In order to engage in a meaningful conversation, one in which both you and your peer is engaged and ‘have come to terms’ is one in which there is an interplay between higher and lower levels of abstractions.

The low-level speaker frustrates you because he leaves you with no directions as to what to do with the basketful of information he has given you. The high-level speaker frustrates you because he simply doesn’t tell you what he is talking about…

—— People in Quandaries

The interesting writer operate on all levels of the abstraction ladder, moving quickly, gracefully and in orderly fashion from higher to lower, like monkeys in a tree.

You will become a more interesting writer if you operate on all abstraction levels, if you smoothly jump from high to low and high again, if words are not an obstacle, but a tool for clarity.

The Little Man Who Wasn’t There

The same goes for the public; someone who doesn’t understand the abstractions around him is bound to do something similar to this:

More than one motorist has secretly wished he could do what Samuel Rios, 30, was accused of doing yesterday. Driving at 12:30 A.M. through Williamsburg, he swung around a corner and accidentally sideswiped a sedan parked at the curb in front of 141 Hopkins Street. Furious, police charged, Rios stopped, took the jack handle from his car trunk, and slam-banged the offending obstacle from windshield to tail-lights.

—— Language in Thought and Action, quoting the New York Post

In a wider sense, people confuse levels of abstractions: what’s in their heads with that which is outside. We talk about the yellowness of a pencil as if the yellowness were a property of the pencil, and not a product of the interaction of the light with our eyes.

In reality, we should not be saying “The pencil is yellow”, but instead “I see something that has characteristics which lead me to call it pencil. This thing that I call pencil has a further characteristic that lead me to say it is ‘yellow’”. And we would bore each other to death, running around in circles and making no progress whatsoever.

The more complicated civilisation becomes, the more we left behind this primitive relationship between throwing virgins into volcanoes and the happiness of the gods, the more conscious we must be that we must leave certain features of things we deal with in our heads in order to communicate. In Ralph Ellison’s novel Invisible Man, the narrator suggests that many whites, on encountering someone black, would see only the abstraction “black” that they carry in their heads; busy thinking of that ‘little man who wasn’t there’, they didn’t notice the actual individual.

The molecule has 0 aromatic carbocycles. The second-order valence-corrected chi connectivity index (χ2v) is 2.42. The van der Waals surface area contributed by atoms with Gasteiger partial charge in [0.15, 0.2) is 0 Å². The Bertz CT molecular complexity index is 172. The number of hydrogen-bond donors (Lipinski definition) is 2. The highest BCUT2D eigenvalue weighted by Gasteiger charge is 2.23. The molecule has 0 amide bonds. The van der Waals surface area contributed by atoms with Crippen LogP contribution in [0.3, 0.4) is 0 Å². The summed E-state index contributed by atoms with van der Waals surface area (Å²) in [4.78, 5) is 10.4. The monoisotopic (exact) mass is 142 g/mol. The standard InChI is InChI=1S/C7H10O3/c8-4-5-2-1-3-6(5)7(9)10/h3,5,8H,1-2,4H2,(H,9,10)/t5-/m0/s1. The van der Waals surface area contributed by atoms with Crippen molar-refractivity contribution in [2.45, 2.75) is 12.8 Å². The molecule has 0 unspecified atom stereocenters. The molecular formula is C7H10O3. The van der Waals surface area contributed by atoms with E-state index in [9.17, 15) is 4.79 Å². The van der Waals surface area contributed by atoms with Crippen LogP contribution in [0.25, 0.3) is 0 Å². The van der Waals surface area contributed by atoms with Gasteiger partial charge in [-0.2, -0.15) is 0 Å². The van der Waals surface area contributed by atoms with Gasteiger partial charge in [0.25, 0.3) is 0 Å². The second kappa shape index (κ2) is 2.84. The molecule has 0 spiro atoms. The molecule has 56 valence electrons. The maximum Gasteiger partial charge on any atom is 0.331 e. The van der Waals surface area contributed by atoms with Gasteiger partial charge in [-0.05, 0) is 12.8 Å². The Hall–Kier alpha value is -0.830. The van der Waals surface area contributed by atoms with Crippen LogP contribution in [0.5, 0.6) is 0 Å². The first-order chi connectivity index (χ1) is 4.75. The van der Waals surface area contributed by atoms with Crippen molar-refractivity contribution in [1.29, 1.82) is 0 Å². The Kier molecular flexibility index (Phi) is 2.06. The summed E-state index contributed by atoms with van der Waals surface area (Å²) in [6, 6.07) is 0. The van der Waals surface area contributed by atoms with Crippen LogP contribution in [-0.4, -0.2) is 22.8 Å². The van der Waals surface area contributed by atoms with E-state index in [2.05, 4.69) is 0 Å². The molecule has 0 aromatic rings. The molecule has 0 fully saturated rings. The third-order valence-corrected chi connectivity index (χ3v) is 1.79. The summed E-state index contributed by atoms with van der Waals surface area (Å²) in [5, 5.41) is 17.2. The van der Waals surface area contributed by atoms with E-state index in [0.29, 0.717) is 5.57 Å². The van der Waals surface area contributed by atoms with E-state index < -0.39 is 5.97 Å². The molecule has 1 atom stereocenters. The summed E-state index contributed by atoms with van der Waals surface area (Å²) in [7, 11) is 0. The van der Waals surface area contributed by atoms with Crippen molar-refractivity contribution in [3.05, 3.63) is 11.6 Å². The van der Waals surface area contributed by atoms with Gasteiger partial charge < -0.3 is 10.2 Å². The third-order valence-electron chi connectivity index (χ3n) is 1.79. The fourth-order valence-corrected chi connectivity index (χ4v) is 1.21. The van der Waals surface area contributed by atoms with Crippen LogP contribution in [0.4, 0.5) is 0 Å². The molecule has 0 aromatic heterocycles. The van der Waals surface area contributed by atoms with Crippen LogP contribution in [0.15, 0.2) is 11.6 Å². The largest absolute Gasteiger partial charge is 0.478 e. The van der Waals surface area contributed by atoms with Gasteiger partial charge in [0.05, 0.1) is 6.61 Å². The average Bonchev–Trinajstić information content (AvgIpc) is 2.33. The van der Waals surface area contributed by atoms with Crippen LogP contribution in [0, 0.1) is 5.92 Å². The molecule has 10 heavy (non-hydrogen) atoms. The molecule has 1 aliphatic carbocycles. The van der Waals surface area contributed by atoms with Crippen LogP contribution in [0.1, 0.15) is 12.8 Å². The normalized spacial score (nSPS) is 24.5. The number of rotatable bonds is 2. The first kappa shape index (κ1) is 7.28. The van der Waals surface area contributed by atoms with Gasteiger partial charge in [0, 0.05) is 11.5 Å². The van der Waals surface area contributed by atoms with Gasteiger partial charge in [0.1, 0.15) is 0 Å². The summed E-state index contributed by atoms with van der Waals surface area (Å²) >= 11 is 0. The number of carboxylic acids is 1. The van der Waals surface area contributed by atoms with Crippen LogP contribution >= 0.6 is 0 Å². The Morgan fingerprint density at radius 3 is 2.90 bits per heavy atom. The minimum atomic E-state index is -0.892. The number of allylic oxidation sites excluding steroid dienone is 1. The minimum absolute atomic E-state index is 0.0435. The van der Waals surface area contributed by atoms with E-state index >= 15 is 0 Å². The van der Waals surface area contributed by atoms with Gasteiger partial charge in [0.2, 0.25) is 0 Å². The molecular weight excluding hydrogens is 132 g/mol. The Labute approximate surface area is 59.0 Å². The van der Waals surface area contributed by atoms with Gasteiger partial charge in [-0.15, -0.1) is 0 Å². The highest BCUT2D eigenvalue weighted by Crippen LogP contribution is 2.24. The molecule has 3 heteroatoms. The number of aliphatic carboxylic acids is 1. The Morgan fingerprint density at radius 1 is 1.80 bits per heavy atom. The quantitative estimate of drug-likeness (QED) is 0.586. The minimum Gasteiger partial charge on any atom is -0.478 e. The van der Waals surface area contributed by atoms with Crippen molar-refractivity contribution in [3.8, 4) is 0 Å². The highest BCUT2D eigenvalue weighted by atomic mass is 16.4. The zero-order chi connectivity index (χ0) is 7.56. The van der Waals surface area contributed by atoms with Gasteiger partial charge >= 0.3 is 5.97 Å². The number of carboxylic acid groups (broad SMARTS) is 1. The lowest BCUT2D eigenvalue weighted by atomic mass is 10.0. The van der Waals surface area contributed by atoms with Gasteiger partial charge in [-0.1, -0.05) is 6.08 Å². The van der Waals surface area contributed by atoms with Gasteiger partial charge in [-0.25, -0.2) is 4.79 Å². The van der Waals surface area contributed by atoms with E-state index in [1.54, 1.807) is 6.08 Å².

Exceptio probat regulum

For of course the true meaning of a term is to be found by observing what a man does with it, not by what he says about it.

—— P. Bridgman

When we name something, we are classifying. The individual object, of course, has no such thing as ‘name’, and belongs to no class until we put it in one.

Because classifications seem to have a kind of hypnotic power over some people, I am occasionally credited with (or accused of) having a ‘Oriental mind’. Since Buddha, Confucius, General Tojo, Mao Tse-tung, Pandit Nehru, Rajiv Gandhi, and the proprietor of the Golden Pheasant Chop Suey House have all ‘Oriental minds’, it is difficult to know whether to feel complimented or insulted.

—— Language in Thought and Action

By the definition once accepted widely, any person with even a small amount of “Negro blood”— that is, whose ancestors were classified as “Negroes”— is “black”. It could be argued the same thing about whiteness. The fact that it used to be one thing but not the other is because that system of classification suited the convenience of those making the classification. Classifications reflect a social conveniency or necessity— and different necessities are always producing different classifications.

When one person kills another, is it an act of murder, an act of temporary insanity, an act of homicide, an accident, or an act of heroism? As soon as the process of classification is completed, our attitudes and our conduct are, to a considerable degree, determined. We hang the murderer, we treat the insane, we absolve the victim of circumstance, we pin a medal on the hero.

—— Language in Thought and Action

We talk about ‘snap judgments’, like Daniel Kahnemann did on Thinking, Fast and Slow, suggesting that prejudices can be avoided by thinking more slowly; this is definitely not the case, for some people think very slowly with no better results.

Reactions such as “A Jew’s a jew” suggests that the denoted, extensional jew, is the fictitious one inside one’s head. People like Einstein, Woody Allen or Henry Kissinger happen to be jews, people who have gained the admiration of many people, and someone reacting that way can be confronted with the observation. These are usually treated as “exceptions”. At this point, they will go on saying “But exceptions only prove the rule”, which is another way of saying “Facts don’t count”.